Breaking News
More () »

More than half of all Iowans killed in a domestic violence incident were killed with a gun

The Crime Victim Assistance Division of the Iowa Attorney General's Office says the most dangerous time for victims is when they decide to leave.

IOWA, USA — If you or someone you know needs help in an abusive relationship,call 1-800-770-1650 or text ‘IOWAHELP’ to 20121.

Last week, the Story County Sheriff shed some light on what led up to the murders of Eden Montang and Vivian Flores outside Cornerstone Church in Ames. The man who shot and killed them was a former boyfriend of Eden's. The sheriff says the pair had recently split up. 

Sandi Tibbetts Murphy is the Division Director for the Crime Victim Assistance Division at the Iowa Attorney General's Office. She said it's likely someone saw the warning signs before the shooter acted.

"My guess is somebody in that man's life knew about his anger," said Tibbetts Murphy. "Knew about how he felt about Eden, about the ending of the relationship, maybe had heard him say some things. And it's at that time that we as the public, as friends and family, need to step up and notify people."

According to data from the Crime Victim Assistance Division, when looking at the domestic violence homicides in Iowa stretching back to 1995, more than a third happened either after the woman had left or as they were trying to leave. 

"I think [what] is quite evident in what little we know of what happened in Ames, is that the most dangerous time for women in violent relationships is when they're trying to leave," said Tibbetts Murphy. 

CVAD's data also shows roughly 54% of those murdered in a domestic violence situation were killed with a gun. 

"That doesn't even count the number of times that the batterer would use the gun simply to threaten or intimidate," said Tibbetts Murphy. 

Tibbetts Murphy said there's a loophole on the federal level that makes this trend so concerning. It's commonly referred to as the "Boyfriend Loophole." Federal statutes dictate if there's a domestic violence conviction or order of protection, the abuser would be restricted from owning a firearm or ammunition.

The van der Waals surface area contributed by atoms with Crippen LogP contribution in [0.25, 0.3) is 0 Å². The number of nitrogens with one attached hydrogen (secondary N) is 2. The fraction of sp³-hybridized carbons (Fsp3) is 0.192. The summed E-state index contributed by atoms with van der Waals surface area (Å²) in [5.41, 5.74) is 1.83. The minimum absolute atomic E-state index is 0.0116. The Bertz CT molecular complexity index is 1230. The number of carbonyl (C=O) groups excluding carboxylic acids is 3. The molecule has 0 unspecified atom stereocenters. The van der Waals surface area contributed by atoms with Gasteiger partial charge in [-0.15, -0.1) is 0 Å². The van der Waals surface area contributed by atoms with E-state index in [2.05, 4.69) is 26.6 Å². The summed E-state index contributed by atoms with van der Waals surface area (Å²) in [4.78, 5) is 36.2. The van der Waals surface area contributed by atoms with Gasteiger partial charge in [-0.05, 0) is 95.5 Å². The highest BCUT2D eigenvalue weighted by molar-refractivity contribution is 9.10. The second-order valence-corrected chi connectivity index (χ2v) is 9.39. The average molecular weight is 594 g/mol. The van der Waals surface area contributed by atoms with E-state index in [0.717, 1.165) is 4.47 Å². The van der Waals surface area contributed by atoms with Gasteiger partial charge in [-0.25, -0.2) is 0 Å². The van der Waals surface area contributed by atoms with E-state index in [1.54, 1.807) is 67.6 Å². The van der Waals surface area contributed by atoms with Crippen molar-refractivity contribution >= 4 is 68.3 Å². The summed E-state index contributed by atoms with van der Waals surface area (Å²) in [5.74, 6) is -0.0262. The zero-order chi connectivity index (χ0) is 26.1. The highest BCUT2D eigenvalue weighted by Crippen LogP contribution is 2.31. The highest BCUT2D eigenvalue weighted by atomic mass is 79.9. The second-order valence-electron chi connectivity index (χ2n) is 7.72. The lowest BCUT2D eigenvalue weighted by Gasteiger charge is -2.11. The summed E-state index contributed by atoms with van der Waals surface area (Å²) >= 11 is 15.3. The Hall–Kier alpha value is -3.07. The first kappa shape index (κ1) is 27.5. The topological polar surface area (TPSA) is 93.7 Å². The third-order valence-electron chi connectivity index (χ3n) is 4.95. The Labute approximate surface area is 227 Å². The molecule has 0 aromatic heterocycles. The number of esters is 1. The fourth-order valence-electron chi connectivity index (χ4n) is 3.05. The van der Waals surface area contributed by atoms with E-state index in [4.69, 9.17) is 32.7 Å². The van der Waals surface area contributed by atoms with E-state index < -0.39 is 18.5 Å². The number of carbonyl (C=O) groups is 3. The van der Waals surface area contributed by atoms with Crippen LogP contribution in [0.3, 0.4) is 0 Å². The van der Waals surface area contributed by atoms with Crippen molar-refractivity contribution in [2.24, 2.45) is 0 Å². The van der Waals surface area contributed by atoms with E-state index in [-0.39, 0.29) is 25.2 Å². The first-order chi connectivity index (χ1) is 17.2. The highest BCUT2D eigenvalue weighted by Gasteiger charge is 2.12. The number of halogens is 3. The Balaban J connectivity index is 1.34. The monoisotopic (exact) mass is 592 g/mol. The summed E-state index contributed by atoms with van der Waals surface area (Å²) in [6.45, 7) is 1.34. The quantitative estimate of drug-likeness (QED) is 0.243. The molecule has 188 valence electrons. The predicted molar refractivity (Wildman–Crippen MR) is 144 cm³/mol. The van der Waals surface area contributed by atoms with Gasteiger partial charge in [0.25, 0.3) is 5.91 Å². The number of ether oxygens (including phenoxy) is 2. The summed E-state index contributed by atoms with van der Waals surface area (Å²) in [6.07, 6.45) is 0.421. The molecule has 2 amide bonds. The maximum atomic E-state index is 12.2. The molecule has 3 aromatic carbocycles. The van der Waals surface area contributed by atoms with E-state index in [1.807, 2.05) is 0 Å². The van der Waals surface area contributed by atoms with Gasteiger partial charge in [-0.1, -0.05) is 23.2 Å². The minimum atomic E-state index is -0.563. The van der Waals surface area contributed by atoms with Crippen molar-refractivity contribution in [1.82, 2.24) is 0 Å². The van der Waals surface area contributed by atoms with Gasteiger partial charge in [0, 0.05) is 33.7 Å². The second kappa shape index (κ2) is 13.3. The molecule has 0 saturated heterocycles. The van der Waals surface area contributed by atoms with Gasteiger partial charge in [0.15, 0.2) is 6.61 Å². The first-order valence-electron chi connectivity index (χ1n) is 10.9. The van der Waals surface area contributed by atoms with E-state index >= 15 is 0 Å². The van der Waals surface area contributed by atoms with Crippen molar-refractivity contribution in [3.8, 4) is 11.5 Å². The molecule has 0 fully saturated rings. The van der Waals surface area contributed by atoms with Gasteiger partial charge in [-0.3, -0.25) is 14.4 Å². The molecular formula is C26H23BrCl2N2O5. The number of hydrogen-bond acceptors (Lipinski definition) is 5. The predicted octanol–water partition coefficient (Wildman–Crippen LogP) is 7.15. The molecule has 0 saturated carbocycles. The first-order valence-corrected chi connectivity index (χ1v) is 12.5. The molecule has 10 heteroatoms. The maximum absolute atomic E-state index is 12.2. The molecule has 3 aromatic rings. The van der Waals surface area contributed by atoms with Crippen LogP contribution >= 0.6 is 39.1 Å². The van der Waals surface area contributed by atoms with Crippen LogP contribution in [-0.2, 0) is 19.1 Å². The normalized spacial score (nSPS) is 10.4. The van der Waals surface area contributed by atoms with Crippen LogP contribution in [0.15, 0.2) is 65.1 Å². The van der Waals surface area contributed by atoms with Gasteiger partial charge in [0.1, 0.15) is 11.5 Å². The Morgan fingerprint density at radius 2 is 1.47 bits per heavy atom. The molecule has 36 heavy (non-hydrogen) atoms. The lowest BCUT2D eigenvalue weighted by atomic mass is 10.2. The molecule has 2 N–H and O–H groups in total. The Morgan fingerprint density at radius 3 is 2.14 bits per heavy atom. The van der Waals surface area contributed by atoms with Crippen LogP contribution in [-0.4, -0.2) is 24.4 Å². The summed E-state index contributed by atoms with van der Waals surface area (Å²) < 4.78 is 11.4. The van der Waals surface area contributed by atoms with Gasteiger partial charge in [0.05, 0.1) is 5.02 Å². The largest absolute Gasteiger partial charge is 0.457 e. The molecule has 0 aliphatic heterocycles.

But this only applies if the victim is the abuser's spouse, former spouse or cohabitant, or if the couple share a child. It does not apply to those who are simply dating. 

"So if there is a domestic violence conviction or protection order, but unfortunately the relationship involves a boyfriend or girlfriend, the federal prohibition on firearms does not apply to that situation," said Tibbetts Murphy. 

Tibbetts Murphy said in the last session in Washington D.C., there was work underway for lawmakers to close this gap, but it fell short. She and other domestic violence advocates said change needs to happen on local or state levesls, to prevent abusers from falling through the cracks. 

"We just we don't have a consistent way of getting that vital information to the people who need it to make those kinds of decisions," said Tibbetts Murphy. "And that would be something ideal that if we could implement across the state, I think would would tremendously help victims, as well as offenders so that they're not running running into this sort of tragic and lethal behavior."

Before You Leave, Check This Out